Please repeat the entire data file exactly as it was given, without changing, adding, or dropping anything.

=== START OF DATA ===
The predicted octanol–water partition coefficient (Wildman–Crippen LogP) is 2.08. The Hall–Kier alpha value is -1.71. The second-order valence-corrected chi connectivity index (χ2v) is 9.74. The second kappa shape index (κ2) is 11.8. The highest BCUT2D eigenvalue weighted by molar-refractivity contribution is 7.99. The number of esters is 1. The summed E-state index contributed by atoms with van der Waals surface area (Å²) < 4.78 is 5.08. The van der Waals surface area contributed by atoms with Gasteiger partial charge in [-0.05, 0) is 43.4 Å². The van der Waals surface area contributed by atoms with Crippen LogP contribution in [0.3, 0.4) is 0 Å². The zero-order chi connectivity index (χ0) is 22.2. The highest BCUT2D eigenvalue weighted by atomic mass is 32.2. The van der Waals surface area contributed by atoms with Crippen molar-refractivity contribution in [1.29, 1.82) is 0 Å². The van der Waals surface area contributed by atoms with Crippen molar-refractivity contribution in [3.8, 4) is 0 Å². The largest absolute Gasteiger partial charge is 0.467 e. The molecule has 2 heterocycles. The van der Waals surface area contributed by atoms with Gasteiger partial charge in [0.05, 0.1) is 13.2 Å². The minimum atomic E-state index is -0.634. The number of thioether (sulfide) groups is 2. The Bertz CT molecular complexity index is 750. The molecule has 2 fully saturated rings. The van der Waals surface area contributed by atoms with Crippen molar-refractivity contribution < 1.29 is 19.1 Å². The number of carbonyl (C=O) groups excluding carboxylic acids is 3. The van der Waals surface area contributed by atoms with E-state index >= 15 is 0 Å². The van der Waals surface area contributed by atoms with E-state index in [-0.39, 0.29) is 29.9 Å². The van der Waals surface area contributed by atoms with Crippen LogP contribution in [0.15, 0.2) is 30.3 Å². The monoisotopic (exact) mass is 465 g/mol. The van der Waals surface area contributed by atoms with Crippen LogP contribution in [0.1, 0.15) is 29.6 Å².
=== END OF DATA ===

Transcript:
The predicted octanol–water partition coefficient (Wildman–Crippen LogP) is 2.08. The Hall–Kier alpha value is -1.71. The second-order valence-corrected chi connectivity index (χ2v) is 9.74. The second kappa shape index (κ2) is 11.8. The highest BCUT2D eigenvalue weighted by molar-refractivity contribution is 7.99. The number of esters is 1. The summed E-state index contributed by atoms with van der Waals surface area (Å²) < 4.78 is 5.08. The van der Waals surface area contributed by atoms with Gasteiger partial charge in [-0.05, 0) is 43.4 Å². The van der Waals surface area contributed by atoms with Crippen LogP contribution in [0.3, 0.4) is 0 Å². The zero-order chi connectivity index (χ0) is 22.2. The highest BCUT2D eigenvalue weighted by atomic mass is 32.2. The van der Waals surface area contributed by atoms with Crippen molar-refractivity contribution in [1.29, 1.82) is 0 Å². The van der Waals surface area contributed by atoms with Crippen molar-refractivity contribution in [3.8, 4) is 0 Å². The largest absolute Gasteiger partial charge is 0.467 e. The molecule has 2 heterocycles. The van der Waals surface area contributed by atoms with Gasteiger partial charge in [0.05, 0.1) is 13.2 Å². The minimum atomic E-state index is -0.634. The number of thioether (sulfide) groups is 2. The Bertz CT molecular complexity index is 750. The molecule has 2 fully saturated rings. The van der Waals surface area contributed by atoms with Crippen molar-refractivity contribution < 1.29 is 19.1 Å². The number of carbonyl (C=O) groups excluding carboxylic acids is 3. The van der Waals surface area contributed by atoms with E-state index >= 15 is 0 Å². The van der Waals surface area contributed by atoms with E-state index in [-0.39, 0.29) is 29.9 Å². The van der Waals surface area contributed by atoms with Crippen LogP contribution in [0.15, 0.2) is 30.3 Å². The monoisotopic (exact) mass is 465 g/mol. The van der Waals surface area contributed by atoms with Crippen LogP contribution in [0.1, 0.15) is 29.6 Å².